[Hello all and welcome to Weeb Analysis: a monthly column dedicated to analyzing new anime and seeing which titles are truly the classics in the making and which ones are worthless shlock not worth your time. Sit back, get some sushi or ramen, and get ready to learn about anime.]
Anime has, and always will be, a niche in America. Anime fandoms are usually quite small and insular and take an eternity to grow into a worldwide media franchise. Not every series can have the popularity of One Piece, yet there’s a relatively recent show has exploded onto the anime scene and has become one of the most popular shows of the past year. This anime has become a phenomenon within the anime industry and is quickly becoming one of the most critically praised shows in recent memory. This anime, is, of course, Demon Slayer.
As a manga, Demon Slayer has been around since 2016, but it never really caught anyone’s attention. It had its place in the Shonen Jump catalog, but it always paled in comparison to its contemporaries. That is until the anime premiered. Overnight, Demon Slayer went from just another Shonen series into one of the biggest hits of the year. Sales of the manga skyrocketed, outselling every other manga in 2019 in both Japan and the United States, cosplayers ran wild at New York Comic Con (no joke, I saw more Demon Slayer cosplayers in my four days covering the convention than any other franchise, anime or otherwise), a video game was announced, and it was hailed as being one of the best anime not just of 2019, but of the entire decade. To say that Demon Slayer exploded in popularity is an understatement. Overnight, Demon Slayer eclipsed any title that came before it and defined action Shonen anime in 2019.
For the uninitiated, if an anime or manga is classified as a Shonen series, it’s one that is designed to appeal to teenage boys, which contrasts with Shoujo titles being aimed at teenage girls. The tropes of Shonen titles have become almost synonymous with anime itself: young earnest protagonist, fights that can last for an eternity, a general focus on increasingly large scale fight scenes, secret techniques and moves, melodrama that wouldn’t be uncommon in a wrestling ring, numerous story arcs with constantly escalating stakes, and a length that would make reading War & Peace feel brief in comparison. For better and for worse, Shonen titles dominate the anime landscape and are usually focal points for otaku to analyze and parse over due to their accessibility.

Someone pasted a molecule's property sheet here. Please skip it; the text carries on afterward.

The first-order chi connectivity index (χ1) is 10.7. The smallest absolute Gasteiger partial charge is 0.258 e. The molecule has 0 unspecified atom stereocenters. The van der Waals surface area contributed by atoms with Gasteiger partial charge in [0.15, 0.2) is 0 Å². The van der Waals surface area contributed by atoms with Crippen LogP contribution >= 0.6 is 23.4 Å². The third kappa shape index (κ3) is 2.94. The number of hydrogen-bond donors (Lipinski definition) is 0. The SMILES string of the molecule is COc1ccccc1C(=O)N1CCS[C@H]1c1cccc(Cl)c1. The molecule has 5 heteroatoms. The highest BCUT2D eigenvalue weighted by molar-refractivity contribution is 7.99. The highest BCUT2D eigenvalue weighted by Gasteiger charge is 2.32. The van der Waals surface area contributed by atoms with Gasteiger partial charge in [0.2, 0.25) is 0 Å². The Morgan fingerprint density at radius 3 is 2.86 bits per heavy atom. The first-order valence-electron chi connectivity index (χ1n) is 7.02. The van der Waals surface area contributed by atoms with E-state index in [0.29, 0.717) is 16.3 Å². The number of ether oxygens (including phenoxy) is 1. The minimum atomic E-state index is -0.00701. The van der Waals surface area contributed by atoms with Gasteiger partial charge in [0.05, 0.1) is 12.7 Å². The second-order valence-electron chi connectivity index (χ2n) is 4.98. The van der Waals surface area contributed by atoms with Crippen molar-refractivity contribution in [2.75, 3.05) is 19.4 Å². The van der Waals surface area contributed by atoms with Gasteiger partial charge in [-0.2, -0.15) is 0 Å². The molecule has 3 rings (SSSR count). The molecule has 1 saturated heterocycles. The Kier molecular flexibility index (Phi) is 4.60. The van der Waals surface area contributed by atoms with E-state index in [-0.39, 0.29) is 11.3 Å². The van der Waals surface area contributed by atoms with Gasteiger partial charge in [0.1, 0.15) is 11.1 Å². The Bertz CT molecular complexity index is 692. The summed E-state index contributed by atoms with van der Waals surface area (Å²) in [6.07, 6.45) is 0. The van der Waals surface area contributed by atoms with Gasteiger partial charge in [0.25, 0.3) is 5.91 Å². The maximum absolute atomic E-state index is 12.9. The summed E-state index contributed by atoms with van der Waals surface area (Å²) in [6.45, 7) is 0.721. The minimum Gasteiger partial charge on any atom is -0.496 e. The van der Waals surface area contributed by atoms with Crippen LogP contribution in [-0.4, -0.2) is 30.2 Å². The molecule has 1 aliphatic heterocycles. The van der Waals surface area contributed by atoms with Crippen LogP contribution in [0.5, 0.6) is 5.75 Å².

In any form of media, the more accessible a product is, the more chances there are for people to gravitate and latch on to it. It’s the difference between summer blockbusters and prestige films. Sure, movies like Black Swanmay be critically praised darlings, but audiences are more inclined to watch something simpler and easier to grasp like the Marvel movies that require very little effort on the audience’s part. That’s not to imply that the Marvel movies are basic or not as good as prestige films, but some movies are more focused on entertaining audiences than enriching them. On that note, it’s a lot easier for audiences to connect with watching Goku punch bad guys in Dragon Ball Z because the action is easy to understand and doesn’t require much thought. I’d like to think that’s why Shonen anime are still to this day one of the most dominant genres in the medium. On that note, Demon Slayer is probably the perfect gateway drug into anime and weeb goodness.
The series centers on one Tanjiro Kamado, a young man who sells charcoal that comes home one day to discover that his entire family has been slaughtered by demons, with the exception of his sister Nezuko. Unfortunately, Nezuko has turned into a demon from the attack and tries to kill her own sibling. She’s pacified by a roaming swordsman who is sworn to kill demons, who identifies themself as a Demon Slayer, and Tanjiro swears to find a way to reverse the demonization that afflicts his sister. The only way to do this? By becoming a Demon Slayer himself and killing demons that have a connection to the only demon who is able to convert humans into demons, Kibutsuji Muzan.
So what we have, at its core, is a simple story of revenge. While Nezuko is still alive, she has lost her humanity and Tanjiro wishes to not only seek to rectify what happened to his sister, but to avenge his deceased family. It’s certainly more complex than most Shonen protagonists who seek to become number one at whatever the goal of the series is. It’s a more human story, especially since we see in grizzly detail how his family were murdered and how Nezuko is constantly affected by the curse. She tags along with Tanjiro during his adventures but has to constantly deal with an animalistic rage that overcomes her whenever she fights a demon.